My first exposure to teaching values came in an educational philosophy class where the professor taught that first one had to come to realize that there was no purpose in life, and then to go on from that point. The next incident occurred in an English methods class where the professor drew a triangle on the board and on the three sides wrote, "god's love," "god's omnipotence," and "world suffering." To the beginning teachers he stated that one should present questions to the students such as represented in this triangle: why is there such suffering in a world where god is said to love us and said to be all powerful? He said that the purpose of this exercise was to break students loose from their rigid thinking, and that to remember that there were no answers to these questions that we were presenting to our students.
At the time I had just read Robert Ruark's book, Something of Value. It was about a native tribe in Africa that had turned to terrorism and murder and other actions that had previously been against their values. The message of the book was that as the British civilization and power had come into this area, they had destroyed the natives' religion and their gods, leaving a vacuum of belief that the philosophy of murder and terrorism could fill. Now the British were fighting terrorists that they had created. The theme behind the title of the book was that before one destroyed the values that people lived by, they should be prepared to replace them with something of value.'
I thought about all the problems and hard conditions that students in the city were facing, and I raised my hand and suggested to the English methods professor that as in the book, Something of Value, teachers should not take away students' supporting values, unless we were prepared to replace them with something of value. He did not agree and to my surprise several students made hostile comments to me after class. Perhaps others silently agreed with me. Nevertheless, in my opinion, one should not attack the basic values of students, even to replace them with something of value. Instead one can present values to students, and they can judge to what extent they are valid for their lives.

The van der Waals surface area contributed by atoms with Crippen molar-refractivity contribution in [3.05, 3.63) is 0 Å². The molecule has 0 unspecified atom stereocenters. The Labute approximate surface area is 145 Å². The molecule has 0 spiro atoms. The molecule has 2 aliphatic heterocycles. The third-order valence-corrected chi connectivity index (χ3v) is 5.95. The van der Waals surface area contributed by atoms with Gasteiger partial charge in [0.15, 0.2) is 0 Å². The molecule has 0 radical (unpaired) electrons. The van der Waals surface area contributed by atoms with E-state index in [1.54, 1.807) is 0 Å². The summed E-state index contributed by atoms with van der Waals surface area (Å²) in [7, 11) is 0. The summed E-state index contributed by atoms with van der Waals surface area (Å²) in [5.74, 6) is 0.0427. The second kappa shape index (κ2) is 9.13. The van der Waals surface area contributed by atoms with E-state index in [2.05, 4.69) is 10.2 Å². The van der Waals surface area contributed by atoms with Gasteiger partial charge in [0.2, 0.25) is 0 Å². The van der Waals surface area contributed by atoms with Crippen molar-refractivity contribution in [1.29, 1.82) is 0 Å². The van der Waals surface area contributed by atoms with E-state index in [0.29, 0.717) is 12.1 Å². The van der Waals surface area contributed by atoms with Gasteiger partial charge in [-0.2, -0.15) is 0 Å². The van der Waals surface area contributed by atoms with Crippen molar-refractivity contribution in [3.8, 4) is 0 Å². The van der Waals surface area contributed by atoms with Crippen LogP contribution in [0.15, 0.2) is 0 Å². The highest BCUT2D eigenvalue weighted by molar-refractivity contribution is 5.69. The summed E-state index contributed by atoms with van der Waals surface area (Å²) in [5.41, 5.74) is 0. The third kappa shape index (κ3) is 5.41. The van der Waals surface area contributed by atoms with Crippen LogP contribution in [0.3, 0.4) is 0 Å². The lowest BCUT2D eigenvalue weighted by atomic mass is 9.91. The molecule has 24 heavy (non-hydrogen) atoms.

In the teaching of values one can find many good sources. Many years ago I came across a book, The Wisdom of Kung-Fu. It turned out to be in part a compilation of wise sayings from Chinese philosophers. I eventually used some of them for a teaching unit. That unit can be found at 'Sayings'. I also use some teachings from the Bible, and occasionally use the Book of Esther. See 'Esther'. The point is not to push values, but to use them as they are naturally needed to clarify or deepen understanding of a part of a book, or an event in people's lives. I have used some Islamic Sufi stories, especially about Nasrudin, but they are too difficult for most students to understand. However, I have learned some teaching methods and philosophy from them. Some Japanese Zen koans, haiku, and Zen tales also have helpful messages.
From a library book explaining the Koran I learned an interesting concept. I had observed the concept in action, but had no conscious understanding of it. In Islam there are a number of titles for Allah describing his characteristics, such as Allah the Merciful. One title, I believe it is Allah the Beneficient, describes how Allah takes the small, good intentioned actions of people, and magnifies their power so that great good results. One time, I stopped a 10th grade girl in the hall. She had been in one of my 9th grade classes. I told her, that she was capable of doing better than she had so far, and could be a leading student. Later, when she graduated, the head of the social studies department and a demanding history teacher, in the annual Awards Assembly gave this girl the Outstanding Social Studies Award. Some years after that assembly, I learned that when I stopped her in the hall, my passing comment, had had such an effect, that she had realized it was true and had changed her actions to fit her new understanding. I did very little, but the dynamic of Allah the Beneficient, by whatever name it may be called, in my experience, exists in people's lives... and I refer to it at times, when appropriate in class. Truth is truth, and it can be found in many sources if one is open to it. Hopefully we can teach our students to be open to truth from whatever source, and they can fit it to their needs at the time.
Return to: Strategies forTeaching